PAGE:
So here I am. I’ve developed this whole process. We’re practicing it. We’re with our couples group. I already know what the question is, so I kind of think I know what I’m gonna say. and cuz we’ve been together so long, I assume I know what my husband’s gonna say back, but we go through this and we do it and we both are like, oh my God.
Because we listened deeply to each other. We said some things in a new way cuz it’s all primed in this experience. Oh my gosh. We were like, took us to another level really quickly. So yeah, that’s really fun, really exciting to be a part of.
[00:40:22] Will there be a follow-up book?
[00:40:22] Tony Winyard: and can you see, a follow up in sight?
[00:40:27] Tom Glaser: I’m, it is a yes and no answer to that, to that question. I am writing another book. but to call it a follow up wouldn’t quite, I mean, it sort of is a follow up, but it’s not like full heart living 2 . Um, so what I’ve done is interviewed on camera and the, and the first, uh, book I interviewed the happiest people I know on camera.
And, and the, uh, some of those videos are available on my website, FullHeartLiving. Com. But now I interviewed, trauma survivors. Looking at and, and they’re super happy, super functioning people. So, so the question was or slash is how, how do you experience really difficult things and live a great life?
So that, that’s where this second project started. Now those videos are also available, on my YouTube channel. That’s why I started with the second book. But what’s coming now and what happens writing a book is in. Way is, and in many people’s ways is a creative experience, right? The muse tells you, right?
You, you don’t, I’m not in charge. So what’s coming now is different but similar. What I’m writing now is how I work with trauma survivors. what I, what like key moments in trauma therapy is what I’m writing about now. What really seems to make the difference when do people really turn the corner? So what happens in the therapy room in in particular, and again, my hope is not that I’m writing an instructional book on how to be a trauma therapist, although that might be helpful.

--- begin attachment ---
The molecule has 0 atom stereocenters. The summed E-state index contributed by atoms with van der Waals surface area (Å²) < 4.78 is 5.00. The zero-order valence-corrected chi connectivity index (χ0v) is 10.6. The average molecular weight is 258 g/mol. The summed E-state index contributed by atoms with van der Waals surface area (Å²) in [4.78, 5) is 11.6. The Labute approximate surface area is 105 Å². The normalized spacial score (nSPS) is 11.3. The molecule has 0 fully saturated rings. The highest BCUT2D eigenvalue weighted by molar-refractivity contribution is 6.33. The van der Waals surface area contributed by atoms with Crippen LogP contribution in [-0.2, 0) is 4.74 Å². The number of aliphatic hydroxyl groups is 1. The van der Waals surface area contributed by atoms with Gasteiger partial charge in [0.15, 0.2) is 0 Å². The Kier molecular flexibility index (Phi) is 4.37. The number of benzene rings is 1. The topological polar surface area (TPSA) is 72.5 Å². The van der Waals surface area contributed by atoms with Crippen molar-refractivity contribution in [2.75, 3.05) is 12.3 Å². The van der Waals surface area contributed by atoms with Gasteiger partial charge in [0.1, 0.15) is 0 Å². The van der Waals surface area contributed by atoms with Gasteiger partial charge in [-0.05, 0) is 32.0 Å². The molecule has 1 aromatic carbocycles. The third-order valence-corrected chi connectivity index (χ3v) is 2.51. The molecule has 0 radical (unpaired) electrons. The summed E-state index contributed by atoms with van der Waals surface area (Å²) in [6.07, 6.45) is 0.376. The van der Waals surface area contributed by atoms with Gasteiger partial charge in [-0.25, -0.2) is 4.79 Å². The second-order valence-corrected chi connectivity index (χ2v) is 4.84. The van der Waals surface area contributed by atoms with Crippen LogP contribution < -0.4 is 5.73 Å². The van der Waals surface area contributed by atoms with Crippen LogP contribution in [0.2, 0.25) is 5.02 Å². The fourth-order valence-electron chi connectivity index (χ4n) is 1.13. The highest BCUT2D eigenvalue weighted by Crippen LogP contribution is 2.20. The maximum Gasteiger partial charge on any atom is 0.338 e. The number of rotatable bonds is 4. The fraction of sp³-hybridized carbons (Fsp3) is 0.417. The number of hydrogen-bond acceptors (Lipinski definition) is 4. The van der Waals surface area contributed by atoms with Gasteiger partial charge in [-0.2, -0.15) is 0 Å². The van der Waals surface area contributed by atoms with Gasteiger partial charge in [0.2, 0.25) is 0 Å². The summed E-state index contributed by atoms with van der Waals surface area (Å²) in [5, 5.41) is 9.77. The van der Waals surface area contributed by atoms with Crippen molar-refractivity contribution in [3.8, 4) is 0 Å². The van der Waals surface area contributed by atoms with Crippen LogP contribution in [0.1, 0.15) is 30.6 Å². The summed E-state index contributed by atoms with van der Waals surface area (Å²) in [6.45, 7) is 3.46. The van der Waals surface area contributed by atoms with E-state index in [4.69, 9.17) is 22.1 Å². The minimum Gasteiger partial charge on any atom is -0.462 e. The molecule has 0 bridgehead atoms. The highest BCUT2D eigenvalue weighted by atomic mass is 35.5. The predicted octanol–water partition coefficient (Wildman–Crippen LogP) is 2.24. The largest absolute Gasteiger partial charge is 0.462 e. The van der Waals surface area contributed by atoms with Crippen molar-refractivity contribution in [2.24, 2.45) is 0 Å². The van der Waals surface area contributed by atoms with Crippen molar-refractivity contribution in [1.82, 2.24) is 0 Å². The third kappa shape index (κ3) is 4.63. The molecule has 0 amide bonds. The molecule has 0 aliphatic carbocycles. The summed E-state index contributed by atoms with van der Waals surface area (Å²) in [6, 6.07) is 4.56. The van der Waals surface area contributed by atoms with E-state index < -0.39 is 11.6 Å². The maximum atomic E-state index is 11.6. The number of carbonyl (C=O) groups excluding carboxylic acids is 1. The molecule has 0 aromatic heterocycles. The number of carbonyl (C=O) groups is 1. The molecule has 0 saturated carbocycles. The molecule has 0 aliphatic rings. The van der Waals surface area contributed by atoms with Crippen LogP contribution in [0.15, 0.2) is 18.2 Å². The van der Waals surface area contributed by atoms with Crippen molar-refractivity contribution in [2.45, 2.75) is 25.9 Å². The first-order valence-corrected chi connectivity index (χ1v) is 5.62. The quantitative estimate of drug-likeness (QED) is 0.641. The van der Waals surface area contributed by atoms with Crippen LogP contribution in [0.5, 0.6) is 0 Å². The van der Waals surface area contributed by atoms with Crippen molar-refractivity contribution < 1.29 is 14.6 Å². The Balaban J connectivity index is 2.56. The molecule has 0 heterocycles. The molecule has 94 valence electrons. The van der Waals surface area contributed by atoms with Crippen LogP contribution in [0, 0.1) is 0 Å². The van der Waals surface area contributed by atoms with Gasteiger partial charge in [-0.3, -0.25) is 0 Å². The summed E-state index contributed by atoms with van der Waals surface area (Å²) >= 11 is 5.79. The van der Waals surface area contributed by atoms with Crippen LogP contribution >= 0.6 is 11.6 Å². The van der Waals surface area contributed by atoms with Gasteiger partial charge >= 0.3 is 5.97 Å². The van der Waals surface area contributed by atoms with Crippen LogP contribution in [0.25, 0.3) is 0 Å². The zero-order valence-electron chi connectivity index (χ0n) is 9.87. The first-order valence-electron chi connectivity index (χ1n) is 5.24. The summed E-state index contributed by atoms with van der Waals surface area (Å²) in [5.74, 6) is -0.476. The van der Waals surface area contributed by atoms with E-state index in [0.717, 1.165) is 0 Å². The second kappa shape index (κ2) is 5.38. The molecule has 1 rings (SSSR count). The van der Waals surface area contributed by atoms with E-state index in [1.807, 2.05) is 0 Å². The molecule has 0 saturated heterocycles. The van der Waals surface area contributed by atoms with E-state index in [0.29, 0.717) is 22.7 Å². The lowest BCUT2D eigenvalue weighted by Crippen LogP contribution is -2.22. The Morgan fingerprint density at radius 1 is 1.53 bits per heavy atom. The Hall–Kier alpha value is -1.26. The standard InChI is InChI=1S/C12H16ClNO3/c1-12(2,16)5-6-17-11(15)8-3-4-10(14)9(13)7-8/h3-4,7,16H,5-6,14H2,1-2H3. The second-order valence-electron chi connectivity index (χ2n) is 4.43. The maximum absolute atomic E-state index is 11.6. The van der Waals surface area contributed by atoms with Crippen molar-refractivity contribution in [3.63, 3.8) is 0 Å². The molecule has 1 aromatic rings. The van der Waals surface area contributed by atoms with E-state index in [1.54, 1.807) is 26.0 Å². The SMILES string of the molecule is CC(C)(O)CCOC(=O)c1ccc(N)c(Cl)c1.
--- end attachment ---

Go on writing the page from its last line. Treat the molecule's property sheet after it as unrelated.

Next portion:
For that population as well. Again, I really mean it for the general populations because just as we all know, super happy people, we all know trauma survivors. Most of us, or many of us are trauma survivors ourselves. We just don’t know it. Some of us, or many of us have family members or dear friends who we were talking about this earlier, whose behavior sometimes really puzzles or troubles us. So I, I wanna write, wanted to write a book that would help people, uh, discover why this might. And just how to be with someone. That’s really what it is. It’s just, again, when I’m a therapist, yes, I have all my training, I have all my years of experience. I bring all that with me. In the end, I’m just a human being.
I’m showing up in a particular way though, right? I’m like, I really am in the present moment. I’m listening so deeply. I’m also super aware of what’s going on inside. I’m shuttling back and forth a little bit between each of those all the time, noticing how the person affects my body, how they affect my feelings. So I’m, I’m writing about that in the hopes that we will all come to a place where we can just be one human family despite, however wounded we all are, that we can just be with each other.
[00:43:28] Tony Winyard: again, what went through my mind is you were just saying that just now. So earlier you referred to, I, I forget the, the name you talked about a new style of therapy that you were going through, where you are working with another person who’s kind of looking back at the videos of someone.
[00:43:43] Tom Glaser: Yep. A A E D P. Accelerated experiential
[00:43:46] Listening to someone
[00:43:46] Tony Winyard: And so when, when you were talking about that then what you were saying just then about when you are really listening to somebody and as you, as you listen to someone, and as I was listening to you,
[00:43:57] Tom Glaser: Yes,
[00:43:59] Tony Winyard: it’s just a natural. For us, lots of different thoughts come up as we hear people say different things and we can, we can zero in on any one of those things that someone and that, and then we decide, okay, this is the one I’m gonna respond to.